Coffee and Sugar – Complementary in Life, Correlated on the Market

on Oct 4, 2012
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According to the Financial Times, agricultural commodities analysts and traders have noticed that the prices of sugar and coffee have been moving in a very similar fashion over the past few months. Michael McDougall, commodities broker in New York, theorised that the close and almost “symbiotic relationship” could perhaps be linked to the climate in Brazil.

The correlation between the two commodities became most visible at the end of May when heavy rains in Brazil negatively affected the sugar cane crushing and the coffee crop. Between early June and 20 July, sugar soared by 24 percent, while the higher quality Arabica coffee beans rallied by 22 percent.
Brazil is responsible for more than 25 percent of the world’s sugar production and almost half of the exports, which explains why sugar traders always keep a close watch on the Latin American country. Bloomberg reported that sugar output in Brazil’s Centre South rose by 14 percent to 3.14 million metric tons in the first half of September. The favourable dry weather in the last month contributed to a stronger harvest following the rainy months of May and June. Raw sugar futures in the international market increased by 1.7 percent last week boosted by speculation that rain would once again disrupt the harvesting process.

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!m[](/uploads/story/523/thumbs/pic1_inline.png)“A potential shortfall in the Brazilian crop owing to weather and a downside to Thai production, combined with recently reduced estimates for Indian production and higher Indian consumption should keep prices supported,” Deutsche Bank AG said in a quarterly report quoted by Bloomberg.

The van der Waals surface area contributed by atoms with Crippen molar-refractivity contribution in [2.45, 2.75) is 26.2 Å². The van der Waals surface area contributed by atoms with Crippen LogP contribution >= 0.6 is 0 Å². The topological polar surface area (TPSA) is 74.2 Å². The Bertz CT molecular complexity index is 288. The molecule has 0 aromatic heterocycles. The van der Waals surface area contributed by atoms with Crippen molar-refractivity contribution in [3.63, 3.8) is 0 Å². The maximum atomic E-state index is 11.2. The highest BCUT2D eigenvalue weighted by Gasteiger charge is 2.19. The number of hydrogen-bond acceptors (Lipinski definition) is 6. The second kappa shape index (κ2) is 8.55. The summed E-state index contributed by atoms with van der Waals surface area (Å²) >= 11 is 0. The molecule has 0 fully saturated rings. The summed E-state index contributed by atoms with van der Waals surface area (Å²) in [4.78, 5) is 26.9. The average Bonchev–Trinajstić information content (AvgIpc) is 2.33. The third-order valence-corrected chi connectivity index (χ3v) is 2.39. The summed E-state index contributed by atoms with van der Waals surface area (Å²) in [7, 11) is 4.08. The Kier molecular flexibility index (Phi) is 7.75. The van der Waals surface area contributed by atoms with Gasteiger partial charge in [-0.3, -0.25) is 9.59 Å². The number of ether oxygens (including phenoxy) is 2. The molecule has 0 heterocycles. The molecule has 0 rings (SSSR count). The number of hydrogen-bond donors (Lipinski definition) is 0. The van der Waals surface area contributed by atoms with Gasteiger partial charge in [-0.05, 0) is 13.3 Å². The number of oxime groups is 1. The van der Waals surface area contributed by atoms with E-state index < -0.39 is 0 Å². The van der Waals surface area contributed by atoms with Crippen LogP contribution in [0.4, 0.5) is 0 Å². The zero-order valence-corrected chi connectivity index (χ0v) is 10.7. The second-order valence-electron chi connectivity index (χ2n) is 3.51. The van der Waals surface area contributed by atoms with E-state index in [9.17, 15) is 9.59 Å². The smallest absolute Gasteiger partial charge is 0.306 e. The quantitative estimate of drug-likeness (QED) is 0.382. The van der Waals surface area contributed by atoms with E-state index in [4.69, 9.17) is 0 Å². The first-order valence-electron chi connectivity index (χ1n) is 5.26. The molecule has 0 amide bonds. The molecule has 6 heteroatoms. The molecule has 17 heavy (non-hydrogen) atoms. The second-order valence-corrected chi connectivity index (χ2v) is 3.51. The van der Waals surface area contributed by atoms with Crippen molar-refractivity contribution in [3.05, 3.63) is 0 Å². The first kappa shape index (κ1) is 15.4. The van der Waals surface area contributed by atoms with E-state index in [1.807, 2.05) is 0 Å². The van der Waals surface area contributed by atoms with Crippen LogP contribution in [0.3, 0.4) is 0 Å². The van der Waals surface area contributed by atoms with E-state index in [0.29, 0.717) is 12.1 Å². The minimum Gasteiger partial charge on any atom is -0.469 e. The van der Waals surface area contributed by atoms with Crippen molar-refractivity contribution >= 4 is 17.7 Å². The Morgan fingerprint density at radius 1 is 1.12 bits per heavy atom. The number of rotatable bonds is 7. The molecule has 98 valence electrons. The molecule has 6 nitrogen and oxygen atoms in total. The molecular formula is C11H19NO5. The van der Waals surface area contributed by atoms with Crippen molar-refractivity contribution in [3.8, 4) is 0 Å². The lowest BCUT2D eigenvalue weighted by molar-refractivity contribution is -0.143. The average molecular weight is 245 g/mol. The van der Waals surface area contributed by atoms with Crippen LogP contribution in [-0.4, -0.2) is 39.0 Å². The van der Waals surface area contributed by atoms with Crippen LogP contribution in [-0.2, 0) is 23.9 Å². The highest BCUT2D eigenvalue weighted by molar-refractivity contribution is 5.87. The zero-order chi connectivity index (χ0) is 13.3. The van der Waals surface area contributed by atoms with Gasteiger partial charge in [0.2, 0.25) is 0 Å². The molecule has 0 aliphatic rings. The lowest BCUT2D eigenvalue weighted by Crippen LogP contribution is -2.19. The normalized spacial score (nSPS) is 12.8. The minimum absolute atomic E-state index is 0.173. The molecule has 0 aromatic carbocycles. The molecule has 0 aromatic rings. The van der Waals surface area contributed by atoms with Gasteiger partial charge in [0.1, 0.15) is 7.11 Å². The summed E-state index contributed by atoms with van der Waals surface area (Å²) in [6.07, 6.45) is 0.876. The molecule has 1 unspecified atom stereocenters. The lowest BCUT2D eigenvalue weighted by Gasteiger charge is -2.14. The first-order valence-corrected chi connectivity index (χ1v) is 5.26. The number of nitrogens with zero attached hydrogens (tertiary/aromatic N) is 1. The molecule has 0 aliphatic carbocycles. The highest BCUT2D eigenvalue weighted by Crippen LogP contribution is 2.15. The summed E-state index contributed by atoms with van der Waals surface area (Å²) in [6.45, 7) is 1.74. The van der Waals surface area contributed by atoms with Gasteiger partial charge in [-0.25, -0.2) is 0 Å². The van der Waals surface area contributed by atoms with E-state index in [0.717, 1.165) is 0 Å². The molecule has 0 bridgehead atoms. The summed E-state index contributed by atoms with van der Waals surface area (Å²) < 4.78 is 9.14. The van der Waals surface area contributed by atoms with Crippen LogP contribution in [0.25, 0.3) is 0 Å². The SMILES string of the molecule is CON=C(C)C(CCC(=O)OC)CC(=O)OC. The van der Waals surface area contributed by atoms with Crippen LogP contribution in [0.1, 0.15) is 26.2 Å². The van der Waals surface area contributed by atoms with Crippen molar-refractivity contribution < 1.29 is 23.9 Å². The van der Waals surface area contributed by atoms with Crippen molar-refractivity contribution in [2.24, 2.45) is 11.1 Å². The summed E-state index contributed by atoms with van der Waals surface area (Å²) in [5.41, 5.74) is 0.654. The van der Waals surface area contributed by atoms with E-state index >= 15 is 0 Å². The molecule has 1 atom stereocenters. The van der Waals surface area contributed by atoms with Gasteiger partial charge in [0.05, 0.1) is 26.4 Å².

Brazil has held the place of the world’s largest coffee producer for a long time but its production has mainly been concentrated on lower-quality arabica coffee and the bitter robusta beans. This trend is starting to shift as the country is now producing more and more of the higher-quality arabica and slowly catches up with the leading supplier of high-quality beans – Columbia. Soft commodities analyst at Radobank Keith Flurry believes Brazil now has real influence on the New York arabica market and that “the market has shifted from its sole focus on Colombia.”

Meanwhile, according to research in The Grocer magazine, the price of a kilo of coffee in the UK’s supermarkets has risen from an average of £19 in 2010 to over £23 today. The Office of National Statistic released inflation figures showing that the price of coffee sold in shops rose by around 14 percent this year compared to 2011. Howard Shultz, president of the worldwide Starbucks chain, blamed market speculators for the increase in the costs of coffee and complained that “every coffee company has to pay extraordinarily high prices for coffee… not based on supply and demand”.

Spikes in prices on the agricultural commodity markets affect shop prices with an approximate 12-months delay according to Matthew Ferguson, expert at market analysis at BrandView.co.uk. UK caffeine-lovers should not be surprised if next summer retailers once again charge higher prices for the black vitamin as a result of this year’s ongoing gains for both coffee and sugar.

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Coffee Deutsche Bank AG Agriculture Agriculture stocks Commodity Stock Market